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KatelynKollin

Degree or certificate program at CLC: A.A.S, automotive technology; planning to graduate in May 2017.

Hometown: Palatine.

High school: Palatine High School, 2011.

High school clubs and activities: photography club.

Interests and hobbies: Fixing/tinkering with cars, attending car shows, photography, drawing and making lawn ornaments out of car parts.

Katelyn Kollin

Driving is a metaphor for life: If you want something, just put the car in gear and go get it because you can go anywhere. And I’ve been interested in cars since I was a little kid. Both my dad and grandpa were auto mechanics. Dad was a truck driver and a diesel truck mechanic. I would work with him in the shop, handing tools to him or pumping the brakes. I’m a problem solver and I like working with my hands.

At first, my dad was not in favor of me pursuing a career as an auto mechanic, but now, he’s proud of the progress that I’ve been making. There are also other women enrolled in CLC’s automotive technology program, and overall, we feel welcome.

All of the instructors at CLC have been very willing to help students and explain concepts, but Derrek Keesling stands out. He was my instructor for several automotive classes, including Introduction to Automotive Technology, Powertrain Controls, Auto Electrical I and II and Automatic Transmissions. He will stay after class or put in the extra effort to help you, and he explains everything well while showing you what he’s talking about.

CLC’s automotive lab, which has 12 repair bays with hydraulic lifts, has up-to-date tools and more than enough cars to work on. Students can work on many makes and models, from Saab, Hyundai and Toyota to Chevy, Ford and BMW. We’ve done wheel alignments, fixed electrical and powertrain issues, replaced shocks and have replaced or fixed automotive transmissions.

At CLC, my classes have usually  had less than 21 students, and some automotive courses have had as few as eight, which gives teachers more time to explain things. When we’re in the shop, there’s a maximum of three or four students per wheel or whatever portion of the car we’re learning about. Teachers and students can bring their cars in to the shop for students to diagnose and fix. We use the computerized scanning tool to troubleshoot a problem, using the process of elimination. If we can’t pinpoint the root cause of the problem, the instructor steps in to guide us.

CLC’s stackable certificates, which you earn after completing a group of automotive courses, are awesome. They show your progress toward an associate degree, and I keep each certificate in a photo album.

Besides the excellent instructors, the tutors in the Writing Center have been great in helping me organize my thoughts. Outside of CLC, I work full time for a car dealership as a combination of service writer and assistant service manager. When a customer calls or stops in to report a car problem, it’s very important to listen carefully and then write up the description clearly so that the technician can accurately troubleshoot the problem. On invoices and other documents, correct spelling and proofreading are very important, because when you spell something wrong on a $2,000 repair bill, it looks unprofessional. You need to give customers a perception of value. After completing the automotive courses, I’m totally more confident at work, especially when explaining things clearly to customers.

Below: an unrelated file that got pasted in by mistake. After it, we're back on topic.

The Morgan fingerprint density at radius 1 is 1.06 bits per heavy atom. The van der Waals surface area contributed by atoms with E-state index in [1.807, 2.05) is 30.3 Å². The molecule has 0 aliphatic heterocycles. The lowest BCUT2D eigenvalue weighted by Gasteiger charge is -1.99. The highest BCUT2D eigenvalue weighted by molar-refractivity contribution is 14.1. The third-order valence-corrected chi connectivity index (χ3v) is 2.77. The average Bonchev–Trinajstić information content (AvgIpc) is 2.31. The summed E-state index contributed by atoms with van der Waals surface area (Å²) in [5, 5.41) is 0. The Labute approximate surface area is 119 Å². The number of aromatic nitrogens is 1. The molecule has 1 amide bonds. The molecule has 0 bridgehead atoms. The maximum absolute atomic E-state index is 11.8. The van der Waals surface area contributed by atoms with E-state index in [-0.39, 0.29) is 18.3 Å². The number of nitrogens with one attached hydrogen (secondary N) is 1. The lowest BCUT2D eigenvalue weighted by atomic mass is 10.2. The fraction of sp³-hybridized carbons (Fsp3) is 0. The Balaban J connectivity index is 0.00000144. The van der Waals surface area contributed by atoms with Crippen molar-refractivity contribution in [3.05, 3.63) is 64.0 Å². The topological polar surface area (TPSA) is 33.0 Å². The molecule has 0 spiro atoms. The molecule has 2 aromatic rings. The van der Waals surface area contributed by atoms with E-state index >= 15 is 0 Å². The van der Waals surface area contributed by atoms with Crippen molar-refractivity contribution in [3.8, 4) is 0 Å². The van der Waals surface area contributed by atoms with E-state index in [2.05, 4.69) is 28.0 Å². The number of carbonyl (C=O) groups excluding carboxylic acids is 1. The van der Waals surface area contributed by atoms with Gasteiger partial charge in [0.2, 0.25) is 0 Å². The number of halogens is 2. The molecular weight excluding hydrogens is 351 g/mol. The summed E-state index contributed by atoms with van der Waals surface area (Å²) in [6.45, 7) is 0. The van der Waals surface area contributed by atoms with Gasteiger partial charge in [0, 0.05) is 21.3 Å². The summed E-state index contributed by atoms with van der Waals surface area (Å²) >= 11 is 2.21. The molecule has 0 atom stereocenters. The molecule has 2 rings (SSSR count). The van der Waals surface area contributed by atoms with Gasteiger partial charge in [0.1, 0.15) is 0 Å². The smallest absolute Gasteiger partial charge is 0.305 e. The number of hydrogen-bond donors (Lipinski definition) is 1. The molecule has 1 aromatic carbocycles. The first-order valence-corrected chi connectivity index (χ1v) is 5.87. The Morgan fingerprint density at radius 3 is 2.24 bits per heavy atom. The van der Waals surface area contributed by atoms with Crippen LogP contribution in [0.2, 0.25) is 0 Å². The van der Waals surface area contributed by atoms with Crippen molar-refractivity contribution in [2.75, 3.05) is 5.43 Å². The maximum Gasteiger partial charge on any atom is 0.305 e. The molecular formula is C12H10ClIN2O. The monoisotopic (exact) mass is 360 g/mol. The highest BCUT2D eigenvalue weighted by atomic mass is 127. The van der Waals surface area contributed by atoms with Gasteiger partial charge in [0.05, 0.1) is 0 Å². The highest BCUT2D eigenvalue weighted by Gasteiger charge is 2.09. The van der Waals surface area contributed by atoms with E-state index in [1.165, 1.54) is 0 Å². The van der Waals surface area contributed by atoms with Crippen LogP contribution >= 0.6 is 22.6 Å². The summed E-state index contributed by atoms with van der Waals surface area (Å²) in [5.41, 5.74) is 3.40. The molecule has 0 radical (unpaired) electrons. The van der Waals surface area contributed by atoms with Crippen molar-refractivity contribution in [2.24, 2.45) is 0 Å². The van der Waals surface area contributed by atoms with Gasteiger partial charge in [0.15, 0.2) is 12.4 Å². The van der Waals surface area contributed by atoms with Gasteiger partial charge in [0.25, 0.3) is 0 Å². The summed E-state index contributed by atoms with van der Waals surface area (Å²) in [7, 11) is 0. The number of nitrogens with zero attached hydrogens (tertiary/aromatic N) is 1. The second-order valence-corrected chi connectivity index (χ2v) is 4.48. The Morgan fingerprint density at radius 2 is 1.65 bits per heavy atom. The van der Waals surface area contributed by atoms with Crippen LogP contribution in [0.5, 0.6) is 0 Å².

I’ve made a lot of friends at CLC. Here, everyone’s helpful, kind and warm. And it’s been great to meeting such a wide variety of students in my classes. One woman in an automotive class was retired airplane mechanic. The older students who have previous automotive education or work experience have helped guide us younger ones.

After high school, I completed my general education courses at another community college, then decided to check out CLC. I looked up online reviews, asked people who came here and then visited campus. I noticed that I could stop and ask anyone for directions because people were nice and helpful. At the other schools I visited, so many were “too busy” to help me. I got a good vibe from CLC. Outside, the campus has a beautiful landscape. While attending classes at Grayslake, I like to walk the nature trail past the ponds, past Willow Lake or simply sit in the grass.

My career goal to earn a bachelor’s degree in workforce education and teach auto mechanics at either the high school or college level. I like seeing that sparkle in someone’s eye when he or she sees the information come together. Cars are pretty much science on wheels. Energy gets converted into other forms of energy. Besides mechanical science, there’s the electrical aspect, with volts, amps and diodes. At CLC, I’ve learned how to take apart an alternator and starter and put them back together. I’ve also learned how to troubleshoot problems by recognizing telltale symptoms.

Use the many resources available at CLC, and don’t be afraid to ask questions. No one will judge you. Don’t be embarrassed or too shy to pursue help or an answers. Everyone at CLC is happy to help you, and you’ll make good friends here.